The Claus process is a two-part process: a thermal step, where hydrogen sulfide is burned in an oxygen atmosphere, and a catalytic step that boosts sulfur yield. The thermal step is extremely exothermic and takes place inside what’s known as a Claus furnace, which is a strong chamber lined with refractory material to withstand temperatures in excess of 1,050°C, which are needed to burn off unwanted products that will clog up the downstream catalyst bed. The overall reaction of the thermal step looks like this:
Because of the high temperatures inside the Claus furnace, the sulfur produced by the thermal step is a vapor. The thermal step is responsible for the bulk of sulfur production, about 60-70%. To increase the yield, the sulfur-rich vapor from the thermal step is fed into a series of reheaters and catalytic converters. The reheaters are used to make sure the sulfur vapor doesn’t condense into a liquid, while the remaining hydrogen sulfide and sulfur dioxide from the thermal step react on mixed beds of alumina and titania catalyst to produce more sulfur vapor, along with water, basically by repeating the second step of the reaction above to wring the last little bit of sulfur out of the feedstock. The tail gas from the sulfur recovery unit (SRU), as the Claus process equipment is collectively known, still needs scrubbing before being released, but in general, about 95 to 99.9% of the sulfur in the feedstock is recovered as elemental sulfur.
Forbidden Lemon Drops
Up to this point, all the processes used have been at high enough temperatures that the elemental sulfur has been in the gaseous phase. But at this point, condensing the vapor out into a liquid makes it easier to handle. Sulfur is a viscous, dark red-orange liquid at 125°C, a temperature that’s easy to reach and maintain industrially, meaning that liquid sulfur can be pumped around plants in heated, insulated pipes. Liquid sulfur can even be shipped short distances in insulated tankers, but to store and transport a lot of sulfur, it has to be converted back into a solid.
Solid sulfur is quite easy to make. Hot liquid sulfur is pumped into a machine called a rotoformer, which is basically a big perforated cylinder. The liquid sulfur flows out of the holes as the cylinder rotates and gets extruded out onto a steel conveyor belt as little liquid dots. Water sprayed on the underside of the belt cools the sulfur, which solidifies into little yellow bits that look like lemon drops. In fact, these little nubbins of sulfur are called “pastilles,” in a nod to their confectionary look. A rotoformer line can make many tons of pastilles a day, and the sulfur is piled up into mountains before being loaded onto bulk cargo ships or trains for shipment.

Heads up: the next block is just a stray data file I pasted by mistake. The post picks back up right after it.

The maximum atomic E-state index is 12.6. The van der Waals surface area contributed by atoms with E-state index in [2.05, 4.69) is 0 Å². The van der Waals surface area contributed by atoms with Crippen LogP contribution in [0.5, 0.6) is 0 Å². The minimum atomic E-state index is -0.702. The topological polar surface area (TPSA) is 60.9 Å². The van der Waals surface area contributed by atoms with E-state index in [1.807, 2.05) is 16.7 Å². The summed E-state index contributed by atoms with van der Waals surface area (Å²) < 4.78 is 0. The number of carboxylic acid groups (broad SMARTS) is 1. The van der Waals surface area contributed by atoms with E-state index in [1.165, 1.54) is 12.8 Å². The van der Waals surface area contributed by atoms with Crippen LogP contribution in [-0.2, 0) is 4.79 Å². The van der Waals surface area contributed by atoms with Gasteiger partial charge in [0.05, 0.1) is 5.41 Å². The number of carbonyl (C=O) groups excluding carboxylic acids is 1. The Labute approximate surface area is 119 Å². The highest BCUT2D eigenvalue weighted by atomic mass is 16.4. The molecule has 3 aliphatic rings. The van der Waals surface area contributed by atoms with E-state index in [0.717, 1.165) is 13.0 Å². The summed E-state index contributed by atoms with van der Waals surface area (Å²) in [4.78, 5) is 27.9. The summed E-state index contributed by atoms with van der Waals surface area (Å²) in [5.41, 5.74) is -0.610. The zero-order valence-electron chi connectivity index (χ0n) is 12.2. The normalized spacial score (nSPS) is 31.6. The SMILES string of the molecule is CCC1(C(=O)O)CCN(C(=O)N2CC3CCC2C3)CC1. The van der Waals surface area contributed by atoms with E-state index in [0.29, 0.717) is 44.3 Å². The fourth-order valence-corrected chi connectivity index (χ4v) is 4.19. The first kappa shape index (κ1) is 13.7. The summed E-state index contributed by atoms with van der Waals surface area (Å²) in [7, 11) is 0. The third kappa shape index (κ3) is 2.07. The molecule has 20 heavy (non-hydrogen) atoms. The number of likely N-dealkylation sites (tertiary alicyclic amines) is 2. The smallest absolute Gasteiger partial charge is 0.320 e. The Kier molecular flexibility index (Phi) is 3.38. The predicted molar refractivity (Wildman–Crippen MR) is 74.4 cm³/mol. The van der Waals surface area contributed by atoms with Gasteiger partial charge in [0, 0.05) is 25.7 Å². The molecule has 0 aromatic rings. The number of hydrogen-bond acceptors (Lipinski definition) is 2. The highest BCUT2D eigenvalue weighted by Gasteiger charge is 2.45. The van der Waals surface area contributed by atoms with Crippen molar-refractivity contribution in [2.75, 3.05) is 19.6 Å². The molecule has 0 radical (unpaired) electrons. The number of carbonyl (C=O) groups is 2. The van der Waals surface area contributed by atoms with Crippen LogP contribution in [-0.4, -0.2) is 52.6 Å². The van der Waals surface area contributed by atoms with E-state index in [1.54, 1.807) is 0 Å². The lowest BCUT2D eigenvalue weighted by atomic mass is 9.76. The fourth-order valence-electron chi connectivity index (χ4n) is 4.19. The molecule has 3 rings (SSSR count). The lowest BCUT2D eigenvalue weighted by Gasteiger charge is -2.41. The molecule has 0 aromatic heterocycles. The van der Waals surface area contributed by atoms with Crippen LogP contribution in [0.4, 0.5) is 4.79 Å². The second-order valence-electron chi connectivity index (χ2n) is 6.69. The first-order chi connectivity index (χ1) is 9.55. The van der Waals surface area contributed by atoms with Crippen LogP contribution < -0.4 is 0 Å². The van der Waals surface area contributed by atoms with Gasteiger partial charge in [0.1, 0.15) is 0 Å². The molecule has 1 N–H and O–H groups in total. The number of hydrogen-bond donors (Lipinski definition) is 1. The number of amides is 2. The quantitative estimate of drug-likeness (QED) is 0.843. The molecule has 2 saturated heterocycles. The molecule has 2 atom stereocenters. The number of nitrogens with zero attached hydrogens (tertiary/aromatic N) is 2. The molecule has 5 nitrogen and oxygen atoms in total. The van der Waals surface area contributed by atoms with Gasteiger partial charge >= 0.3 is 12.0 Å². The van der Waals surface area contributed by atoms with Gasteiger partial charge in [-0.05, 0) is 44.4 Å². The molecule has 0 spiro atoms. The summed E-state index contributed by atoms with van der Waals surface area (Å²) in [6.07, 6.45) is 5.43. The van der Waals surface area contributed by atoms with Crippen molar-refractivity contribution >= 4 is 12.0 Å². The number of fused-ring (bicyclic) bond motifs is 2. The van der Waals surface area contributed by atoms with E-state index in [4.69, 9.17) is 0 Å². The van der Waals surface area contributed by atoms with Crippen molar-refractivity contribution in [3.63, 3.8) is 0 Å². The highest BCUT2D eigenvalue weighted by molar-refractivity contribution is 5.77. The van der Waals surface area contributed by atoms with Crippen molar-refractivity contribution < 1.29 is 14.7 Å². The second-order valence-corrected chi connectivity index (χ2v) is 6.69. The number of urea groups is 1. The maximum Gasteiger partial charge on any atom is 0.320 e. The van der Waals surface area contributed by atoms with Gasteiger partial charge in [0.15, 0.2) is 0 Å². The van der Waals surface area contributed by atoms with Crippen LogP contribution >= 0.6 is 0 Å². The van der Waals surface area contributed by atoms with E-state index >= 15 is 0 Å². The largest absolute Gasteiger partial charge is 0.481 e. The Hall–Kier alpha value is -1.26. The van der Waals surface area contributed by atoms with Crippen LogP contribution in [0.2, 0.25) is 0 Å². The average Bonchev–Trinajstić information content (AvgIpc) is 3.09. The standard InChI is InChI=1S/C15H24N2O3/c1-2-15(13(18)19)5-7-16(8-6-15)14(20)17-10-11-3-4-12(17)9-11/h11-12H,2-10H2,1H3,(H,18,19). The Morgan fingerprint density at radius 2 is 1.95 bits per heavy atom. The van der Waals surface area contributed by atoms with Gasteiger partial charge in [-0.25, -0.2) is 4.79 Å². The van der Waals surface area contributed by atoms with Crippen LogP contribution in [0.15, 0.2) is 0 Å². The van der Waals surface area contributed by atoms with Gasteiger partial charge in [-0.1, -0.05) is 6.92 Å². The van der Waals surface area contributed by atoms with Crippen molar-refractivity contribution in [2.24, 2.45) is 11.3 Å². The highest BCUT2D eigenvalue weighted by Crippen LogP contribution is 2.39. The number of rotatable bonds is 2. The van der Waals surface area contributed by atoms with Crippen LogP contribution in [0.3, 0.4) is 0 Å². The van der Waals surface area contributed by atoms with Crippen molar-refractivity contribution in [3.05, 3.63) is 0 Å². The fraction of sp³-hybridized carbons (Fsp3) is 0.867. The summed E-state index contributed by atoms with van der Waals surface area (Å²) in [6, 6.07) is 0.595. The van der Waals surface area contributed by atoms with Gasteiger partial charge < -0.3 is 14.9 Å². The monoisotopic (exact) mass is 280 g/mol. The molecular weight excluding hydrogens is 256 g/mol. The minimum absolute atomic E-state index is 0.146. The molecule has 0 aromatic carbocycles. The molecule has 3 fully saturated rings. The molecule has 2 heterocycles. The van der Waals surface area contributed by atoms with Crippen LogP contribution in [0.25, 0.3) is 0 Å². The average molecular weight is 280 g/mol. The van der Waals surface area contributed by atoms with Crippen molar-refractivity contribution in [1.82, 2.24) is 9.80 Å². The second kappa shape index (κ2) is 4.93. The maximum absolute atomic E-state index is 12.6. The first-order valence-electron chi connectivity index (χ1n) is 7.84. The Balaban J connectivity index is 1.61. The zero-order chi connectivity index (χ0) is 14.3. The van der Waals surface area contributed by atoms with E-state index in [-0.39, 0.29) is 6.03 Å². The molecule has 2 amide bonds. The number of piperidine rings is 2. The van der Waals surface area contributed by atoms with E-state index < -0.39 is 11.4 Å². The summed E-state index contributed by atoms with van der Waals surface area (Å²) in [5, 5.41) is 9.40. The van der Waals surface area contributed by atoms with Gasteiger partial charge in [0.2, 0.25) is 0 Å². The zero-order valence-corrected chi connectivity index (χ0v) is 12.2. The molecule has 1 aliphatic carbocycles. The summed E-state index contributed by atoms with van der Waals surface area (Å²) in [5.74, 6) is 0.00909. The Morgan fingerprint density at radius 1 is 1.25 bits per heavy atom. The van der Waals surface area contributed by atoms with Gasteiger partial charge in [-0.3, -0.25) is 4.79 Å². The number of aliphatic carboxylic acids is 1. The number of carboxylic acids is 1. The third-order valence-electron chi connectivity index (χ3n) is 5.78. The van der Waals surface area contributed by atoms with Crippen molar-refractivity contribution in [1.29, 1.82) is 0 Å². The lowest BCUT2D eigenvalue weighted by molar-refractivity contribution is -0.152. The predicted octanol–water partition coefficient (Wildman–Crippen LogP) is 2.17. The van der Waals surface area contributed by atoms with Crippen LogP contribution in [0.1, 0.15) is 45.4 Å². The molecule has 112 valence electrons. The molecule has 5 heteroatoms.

The King of Chemicals
But what’s the use of all this stuff? Elemental sulfur has a lot of industrial uses — vulcanization of rubber for tires comes to mind — but the majority of sulfur is turned into a single, immensely useful product: sulfuric acid. About 256 million tonnes of sulfuric acid were made in 2020; some estimates put future demand at 400 million tonnes annually. Most sulfuric acid goes directly into fertilizer manufacturing, where it is used to dissolve phosphate minerals into phosphoric acid, the feedstock for phosphate fertilizers. Sulfuric acid is also used to make dyes, pharmaceuticals, plastics, inks, explosives, and, of course, car batteries. It’s known as “The King of Chemicals” for very good reasons.
Sulfuric acid is made in a process that resembles a reverse version of the reactions used to remove it from natural gas and crude oil. There are two main processes, the contact process and the wet sulfuric acid process. Both are very similar and start with burning elemental sulfur in an oxygen atmosphere to create sulfur dioxide (SO2), and then continuing the oxidation of the products by passing it over a catalyst of vanadium(V) oxide. This adds another oxygen and makes sulfur trioxide (SO3), which is then converted to sulfuric acid, or H2SO4:
Sulfur Sans Carbon?
Sulfuric acid’s royal status in the chemical world is not just an honorific — it really is an indication of the industrial might of a nation. Without sulfuric acid, most of the industrial processes in the world would quickly grind to a halt, leaving humanity hungry, naked, sick, and without any clean water. So a continued supply of it, and therefore of sulfur, is critical to keeping life as we’ve come to know it running smoothly.
But, because sulfur production has become so tightly meshed into fossil fuel production, we’re potentially facing a future where sulfur becomes scarce thanks to decarbonization. There were methods for extracting sulfur before the oil industry made sulfur essentially a free byproduct; the Frasch method used high-pressure steam injected into boreholes dug into natural formations where ancient microbes reduced environmental sulfur and left huge deposits of elemental sulfur. But this method is much more expensive than current sulfur recovery methods are, and has a high environmental cost that might be hard to swallow.
One thing is for sure, though: for modern industrial society to continue, the sulfur must flow. How it gets extracted safely and cheaply in a decarbonized world will be an interesting engineering challenge.